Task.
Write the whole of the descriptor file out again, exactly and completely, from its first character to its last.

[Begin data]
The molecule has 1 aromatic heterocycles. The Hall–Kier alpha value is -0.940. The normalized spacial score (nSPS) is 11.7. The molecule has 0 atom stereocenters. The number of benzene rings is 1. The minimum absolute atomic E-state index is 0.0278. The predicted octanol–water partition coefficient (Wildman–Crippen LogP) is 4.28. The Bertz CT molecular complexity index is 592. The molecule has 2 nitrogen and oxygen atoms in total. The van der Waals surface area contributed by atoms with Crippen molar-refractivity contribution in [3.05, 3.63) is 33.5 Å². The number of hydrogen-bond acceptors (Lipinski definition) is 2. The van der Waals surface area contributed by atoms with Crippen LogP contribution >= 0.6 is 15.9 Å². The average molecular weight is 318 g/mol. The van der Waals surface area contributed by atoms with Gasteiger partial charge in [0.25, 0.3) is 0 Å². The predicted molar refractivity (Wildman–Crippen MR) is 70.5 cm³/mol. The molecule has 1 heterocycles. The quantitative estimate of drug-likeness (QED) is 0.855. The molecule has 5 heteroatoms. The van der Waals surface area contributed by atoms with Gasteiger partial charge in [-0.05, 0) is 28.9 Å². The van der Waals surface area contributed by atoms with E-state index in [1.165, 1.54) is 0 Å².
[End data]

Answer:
The molecule has 1 aromatic heterocycles. The Hall–Kier alpha value is -0.940. The normalized spacial score (nSPS) is 11.7. The molecule has 0 atom stereocenters. The number of benzene rings is 1. The minimum absolute atomic E-state index is 0.0278. The predicted octanol–water partition coefficient (Wildman–Crippen LogP) is 4.28. The Bertz CT molecular complexity index is 592. The molecule has 2 nitrogen and oxygen atoms in total. The van der Waals surface area contributed by atoms with Crippen molar-refractivity contribution in [3.05, 3.63) is 33.5 Å². The number of hydrogen-bond acceptors (Lipinski definition) is 2. The van der Waals surface area contributed by atoms with Crippen LogP contribution >= 0.6 is 15.9 Å². The average molecular weight is 318 g/mol. The van der Waals surface area contributed by atoms with Gasteiger partial charge in [0.25, 0.3) is 0 Å². The predicted molar refractivity (Wildman–Crippen MR) is 70.5 cm³/mol. The molecule has 1 heterocycles. The quantitative estimate of drug-likeness (QED) is 0.855. The molecule has 5 heteroatoms. The van der Waals surface area contributed by atoms with Gasteiger partial charge in [-0.05, 0) is 28.9 Å². The van der Waals surface area contributed by atoms with E-state index in [1.165, 1.54) is 0 Å².